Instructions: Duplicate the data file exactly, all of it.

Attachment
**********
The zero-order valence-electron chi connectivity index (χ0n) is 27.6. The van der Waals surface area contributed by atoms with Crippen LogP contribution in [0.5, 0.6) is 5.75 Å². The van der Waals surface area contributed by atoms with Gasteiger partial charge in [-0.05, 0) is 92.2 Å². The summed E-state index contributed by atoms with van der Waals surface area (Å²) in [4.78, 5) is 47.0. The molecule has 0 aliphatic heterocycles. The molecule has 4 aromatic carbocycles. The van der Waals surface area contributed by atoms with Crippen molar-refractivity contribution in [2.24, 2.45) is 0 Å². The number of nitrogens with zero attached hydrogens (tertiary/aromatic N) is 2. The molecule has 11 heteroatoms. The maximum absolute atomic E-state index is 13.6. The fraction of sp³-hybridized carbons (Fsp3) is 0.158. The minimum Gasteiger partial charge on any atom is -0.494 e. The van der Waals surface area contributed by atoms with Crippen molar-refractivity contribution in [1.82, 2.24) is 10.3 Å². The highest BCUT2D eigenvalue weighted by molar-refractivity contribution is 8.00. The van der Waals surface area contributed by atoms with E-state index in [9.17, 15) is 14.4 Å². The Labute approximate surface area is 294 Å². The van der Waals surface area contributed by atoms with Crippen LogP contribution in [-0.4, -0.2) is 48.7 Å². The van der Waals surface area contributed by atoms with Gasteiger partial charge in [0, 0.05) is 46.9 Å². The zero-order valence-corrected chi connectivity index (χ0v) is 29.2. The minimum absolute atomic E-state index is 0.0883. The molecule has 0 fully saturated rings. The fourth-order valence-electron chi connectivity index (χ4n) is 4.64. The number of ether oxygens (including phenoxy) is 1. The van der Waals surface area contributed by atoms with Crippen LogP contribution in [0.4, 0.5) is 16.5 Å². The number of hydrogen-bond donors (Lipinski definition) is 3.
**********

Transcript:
The zero-order valence-electron chi connectivity index (χ0n) is 27.6. The van der Waals surface area contributed by atoms with Crippen LogP contribution in [0.5, 0.6) is 5.75 Å². The van der Waals surface area contributed by atoms with Gasteiger partial charge in [-0.05, 0) is 92.2 Å². The summed E-state index contributed by atoms with van der Waals surface area (Å²) in [4.78, 5) is 47.0. The molecule has 0 aliphatic heterocycles. The molecule has 4 aromatic carbocycles. The van der Waals surface area contributed by atoms with Crippen molar-refractivity contribution in [2.24, 2.45) is 0 Å². The number of nitrogens with zero attached hydrogens (tertiary/aromatic N) is 2. The molecule has 11 heteroatoms. The maximum absolute atomic E-state index is 13.6. The fraction of sp³-hybridized carbons (Fsp3) is 0.158. The minimum Gasteiger partial charge on any atom is -0.494 e. The van der Waals surface area contributed by atoms with Crippen molar-refractivity contribution in [1.82, 2.24) is 10.3 Å². The highest BCUT2D eigenvalue weighted by molar-refractivity contribution is 8.00. The van der Waals surface area contributed by atoms with E-state index in [9.17, 15) is 14.4 Å². The Labute approximate surface area is 294 Å². The van der Waals surface area contributed by atoms with Crippen LogP contribution in [-0.4, -0.2) is 48.7 Å². The van der Waals surface area contributed by atoms with Gasteiger partial charge in [0, 0.05) is 46.9 Å². The zero-order valence-corrected chi connectivity index (χ0v) is 29.2. The minimum absolute atomic E-state index is 0.0883. The molecule has 0 fully saturated rings. The fourth-order valence-electron chi connectivity index (χ4n) is 4.64. The number of ether oxygens (including phenoxy) is 1. The van der Waals surface area contributed by atoms with Crippen LogP contribution in [0.4, 0.5) is 16.5 Å². The number of hydrogen-bond donors (Lipinski definition) is 3.